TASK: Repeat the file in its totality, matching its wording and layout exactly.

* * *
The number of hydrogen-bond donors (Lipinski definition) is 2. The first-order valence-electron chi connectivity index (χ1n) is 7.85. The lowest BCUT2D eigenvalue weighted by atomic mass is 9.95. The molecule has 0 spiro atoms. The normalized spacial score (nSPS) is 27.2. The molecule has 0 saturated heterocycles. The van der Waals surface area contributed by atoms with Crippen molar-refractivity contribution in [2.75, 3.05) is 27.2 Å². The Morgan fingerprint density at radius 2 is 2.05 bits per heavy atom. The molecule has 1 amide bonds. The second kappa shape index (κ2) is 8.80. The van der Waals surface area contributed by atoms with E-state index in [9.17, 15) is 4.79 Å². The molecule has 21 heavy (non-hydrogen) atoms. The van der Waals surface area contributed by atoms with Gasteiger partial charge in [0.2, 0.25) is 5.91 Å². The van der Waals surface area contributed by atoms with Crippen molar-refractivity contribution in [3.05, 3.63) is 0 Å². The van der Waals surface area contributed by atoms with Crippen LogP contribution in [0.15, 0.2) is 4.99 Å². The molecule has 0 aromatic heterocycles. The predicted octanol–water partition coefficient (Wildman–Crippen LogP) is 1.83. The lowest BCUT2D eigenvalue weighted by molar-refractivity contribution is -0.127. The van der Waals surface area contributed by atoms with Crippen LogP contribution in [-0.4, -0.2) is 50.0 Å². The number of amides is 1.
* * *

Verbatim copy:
The number of hydrogen-bond donors (Lipinski definition) is 2. The first-order valence-electron chi connectivity index (χ1n) is 7.85. The lowest BCUT2D eigenvalue weighted by atomic mass is 9.95. The molecule has 0 spiro atoms. The normalized spacial score (nSPS) is 27.2. The molecule has 0 saturated heterocycles. The van der Waals surface area contributed by atoms with Crippen molar-refractivity contribution in [2.75, 3.05) is 27.2 Å². The Morgan fingerprint density at radius 2 is 2.05 bits per heavy atom. The molecule has 1 amide bonds. The second kappa shape index (κ2) is 8.80. The van der Waals surface area contributed by atoms with E-state index in [9.17, 15) is 4.79 Å². The molecule has 21 heavy (non-hydrogen) atoms. The van der Waals surface area contributed by atoms with Gasteiger partial charge in [0.2, 0.25) is 5.91 Å². The van der Waals surface area contributed by atoms with Crippen molar-refractivity contribution in [3.05, 3.63) is 0 Å². The van der Waals surface area contributed by atoms with Crippen LogP contribution in [0.15, 0.2) is 4.99 Å². The molecule has 0 aromatic heterocycles. The predicted octanol–water partition coefficient (Wildman–Crippen LogP) is 1.83. The lowest BCUT2D eigenvalue weighted by molar-refractivity contribution is -0.127. The van der Waals surface area contributed by atoms with Crippen LogP contribution in [-0.4, -0.2) is 50.0 Å². The number of amides is 1.